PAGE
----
In today’s review I’m going to take a look at the Mr. Coffee Coffee Bean Grinder, model IDS77. I enjoy good, fresh, coffee and I finally got this grinder for Christmas. I had wondered if inexpensive grinders produced as good a coffee experience as commercial grinders and more expensive home ones. How did this Mr. Coffee grinder measure up? Read more to find out…
Review Continued Below…
As always, let’s take a look at the features of the Mr. Coffee IDS77 grinder. It’s a blade grinder, which means it uses a set of high speed metal blades to grind up the coffee, much like a blender. It features the ‘Chamber Maid’ system which are plastic arms that sweep the coffee back into the blades. There are 3 grind settings, coarse, medium and fine, and amount settings for 4-12 cups. These settings determine the grind time. The grind bowl is removable and can be washed separately. The unit is rather small, about 4 1/2 by 4 by 8 inches and includes a retractable 3 foot cord. It can easily be stored in most cabinets.
Grinding coffee well requires a consistent grind size. Inexpensive blade grinders, like the Mr. Coffee IDS77, simply don’t do this as well as more costly burr grinders. If you don’t want to spend $100+ on a burr grinder, blade grinders or having your coffee ground for you are your choices. I like the smell of fresh coffee beans and fresh coffee but I’m also cheap so the blade grinder was my choice.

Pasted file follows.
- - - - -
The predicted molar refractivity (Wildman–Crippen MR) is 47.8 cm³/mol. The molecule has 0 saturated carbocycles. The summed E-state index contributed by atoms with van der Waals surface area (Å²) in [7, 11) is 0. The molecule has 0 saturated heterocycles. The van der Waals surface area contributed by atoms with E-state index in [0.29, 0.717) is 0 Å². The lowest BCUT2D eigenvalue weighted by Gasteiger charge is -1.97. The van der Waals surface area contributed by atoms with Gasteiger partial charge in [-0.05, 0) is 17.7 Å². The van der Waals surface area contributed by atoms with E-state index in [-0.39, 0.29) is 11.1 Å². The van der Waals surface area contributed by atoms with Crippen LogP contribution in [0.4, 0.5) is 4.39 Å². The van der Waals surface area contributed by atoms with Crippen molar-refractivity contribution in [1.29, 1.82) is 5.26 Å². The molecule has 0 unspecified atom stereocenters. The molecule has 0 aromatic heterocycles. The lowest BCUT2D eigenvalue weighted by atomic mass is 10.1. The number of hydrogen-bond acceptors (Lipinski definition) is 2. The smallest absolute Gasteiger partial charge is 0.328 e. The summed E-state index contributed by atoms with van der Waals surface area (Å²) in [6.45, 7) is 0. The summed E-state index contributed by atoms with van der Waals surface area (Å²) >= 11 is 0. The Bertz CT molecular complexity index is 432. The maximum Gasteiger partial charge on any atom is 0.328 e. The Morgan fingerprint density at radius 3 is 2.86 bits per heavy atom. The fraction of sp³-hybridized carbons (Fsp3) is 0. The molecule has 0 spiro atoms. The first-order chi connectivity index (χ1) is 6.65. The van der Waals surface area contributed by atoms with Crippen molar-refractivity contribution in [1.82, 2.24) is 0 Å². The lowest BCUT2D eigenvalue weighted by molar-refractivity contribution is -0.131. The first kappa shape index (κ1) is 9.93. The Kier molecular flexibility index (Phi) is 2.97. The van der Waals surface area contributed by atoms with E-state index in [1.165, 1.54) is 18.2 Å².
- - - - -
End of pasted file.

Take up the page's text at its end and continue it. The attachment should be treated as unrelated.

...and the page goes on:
Operating the Mr. Coffee IDS77 grinder is pretty simple. Just measure out your coffee beans, put them in the grinding chamber, lock it down, select your grind and amount, press and hold the button until it stops when it’s done. The unit is a little loud when grinding but not more than your typical blinder. The pour spout is a little clumsy to use, especially when filling an espresso container, and some coffee, about a teaspoon, always seems to get stuck in the chamber in spite of the ‘Chamber Maid’ system. A quick tap or two shakes most of this loose.
As for the grind size and consistency, it does a decent enough job for regular drip brewed coffee. For espresso, I didn’t think it was quite as good as store ground espresso blends but it was close enough. The concern here though is that if the grains aren’t consistent, this can cause clogging problems with some espresso systems, especially pump based ones, and French press coffee.
One concern I have about this Mr. Coffee grinder is the long term durability. While the grinding chamber and blades are metal, the rest of the unit is plastic, including the ‘Chamber Maid’ arms. Breaking plastic parts from wear is common in cheap appliances. There’s also the chance that wear on the cleaning arms might result in tiny plastic bits ending up in your coffee. I would recommend assuming that you’ll have to replace this unit sooner or later. However, given the typical sub $25 price, this isn’t too big of a deal.
All in all, I recommend the Mr. Coffee Coffee Bean Grinder, model IDS77 to anyone who’s looking for a cheap way to enjoy freshly ground coffee at home. It isn’t perfect, but I think the price and enjoyment factors are just right.